Four decades after she last hugged her father, Karen Daughety finally can say goodbye.
With her family by her side Thursday, the El Reno woman accepted an urn containing the bone fragments of Lt. Col. Clarence F. Blanton, one of 11 killed when North Vietnamese commandos overran an important tactical air navigation radar site atop a Laotian mountaintop in 1968.
Tears in Daughety's eyes matched the rain that fell on the tarmac at Will Rogers World Airport as her long-lost father's remains were delivered at last.
“It's overwhelming — something I never thought we'd see in our lifetime,” she said, flanked by her husband, daughter and a grandson. “I can't remember my emotions then because it's been so long ago, but I've actually shed more tears in the last three weeks than I ever have.”
On Saturday, Blanton will be buried with full military honors at El Reno Cemetery in an area shared by six generations.
The service is scheduled to begin at 10 a.m. at Wesley United Methodist Church.
Blanton, recently married and on his second tour overseas, was U.S. commander at the site known as Lima Site 85 in Laos when it was ravaged by enemy forces in a surprise attack.
A U.S. Air Force radar expert, his mission was so secret it wasn't until almost two decades after he was killed that the military revealed where he was when he died.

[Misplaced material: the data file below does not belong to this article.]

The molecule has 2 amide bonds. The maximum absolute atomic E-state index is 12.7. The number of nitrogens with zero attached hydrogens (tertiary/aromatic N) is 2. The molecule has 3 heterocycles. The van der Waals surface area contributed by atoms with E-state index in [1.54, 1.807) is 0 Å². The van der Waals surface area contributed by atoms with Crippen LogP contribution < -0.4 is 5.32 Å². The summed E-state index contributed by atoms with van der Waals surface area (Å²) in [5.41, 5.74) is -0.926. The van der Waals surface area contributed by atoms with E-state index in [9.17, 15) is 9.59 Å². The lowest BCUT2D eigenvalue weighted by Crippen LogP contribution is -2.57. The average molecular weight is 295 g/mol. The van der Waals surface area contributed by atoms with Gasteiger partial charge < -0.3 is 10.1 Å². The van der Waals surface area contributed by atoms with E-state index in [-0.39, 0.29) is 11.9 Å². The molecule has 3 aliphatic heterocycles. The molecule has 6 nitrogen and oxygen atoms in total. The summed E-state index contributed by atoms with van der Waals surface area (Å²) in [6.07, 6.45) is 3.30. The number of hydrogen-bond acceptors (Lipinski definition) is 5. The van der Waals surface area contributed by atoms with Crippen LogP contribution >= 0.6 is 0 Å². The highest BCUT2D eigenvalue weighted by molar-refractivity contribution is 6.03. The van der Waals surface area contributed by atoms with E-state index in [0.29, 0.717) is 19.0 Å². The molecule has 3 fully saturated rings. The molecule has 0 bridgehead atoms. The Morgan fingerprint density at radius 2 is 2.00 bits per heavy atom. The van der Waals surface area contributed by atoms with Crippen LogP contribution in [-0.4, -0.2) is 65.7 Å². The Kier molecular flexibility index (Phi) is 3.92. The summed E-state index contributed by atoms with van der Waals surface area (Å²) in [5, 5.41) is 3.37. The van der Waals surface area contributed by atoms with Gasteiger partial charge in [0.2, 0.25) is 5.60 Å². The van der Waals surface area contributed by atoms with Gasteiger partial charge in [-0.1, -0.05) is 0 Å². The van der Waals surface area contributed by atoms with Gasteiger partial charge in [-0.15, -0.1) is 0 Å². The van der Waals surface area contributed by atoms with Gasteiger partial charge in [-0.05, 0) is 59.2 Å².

His wife, however, knew all along.
A secretary for the director of logistics at Barksdale Air Force Base in Louisiana, Norma Blanton, who now lives in Hot Springs, Ark., said she had to sign a pledge to keep the mission secret before her husband left for war.
“In fact, when they called me and said he was missing in action I told my family and their family he was missing in Vietnam even though I knew it was Laos,” she said. “It did not make a difference; he was missing, and it didn't matter where.”
Lt. Col. Blanton and 18 others were assigned in 1967 to man the radar system installed atop a 5,600-foot mountain peak known as Phao Pha Thi in Houaphan province.
The all-weather system was integral to air bombing missions in North Vietnam, but because Laos was considered neutral the men were decommissioned from the military and reassigned as employees of Lockheed Martin.
Eight of the men who staffed Lima Site 85 were rescued by U.S. helicopters after the firefight, and one man was killed during the evacuation. Numerous attempts to recover the bodies of 10 left behind were unsuccessful.
The event was the largest ground combat loss of U.S. Air Force personnel during the war.
Blanton, 46 when he died, is the second from the battle to be returned home for burial.
The remains of Technical Sgt. Patrick L. Shannon, of Cordell, were identified in 2005.
Missing in action
Norma Blanton, who never remarried, said she remembers her husband as a quiet man who forced her to accept a date with him, later approving the purchase of a 100-acre farm in Arkansas for the couple despite never having set foot on the land.
“He was talking retirement, but suddenly they get this radar perfected, they're going to take it to Laos and so all bets are off,” she said. “We liked the same foods, the same drinks — it was just so easy to get to know him. My mother said, ‘It's no wonder you two get along, you're exactly alike.'”
Her husband left his wedding band behind when he left for Laos, she said.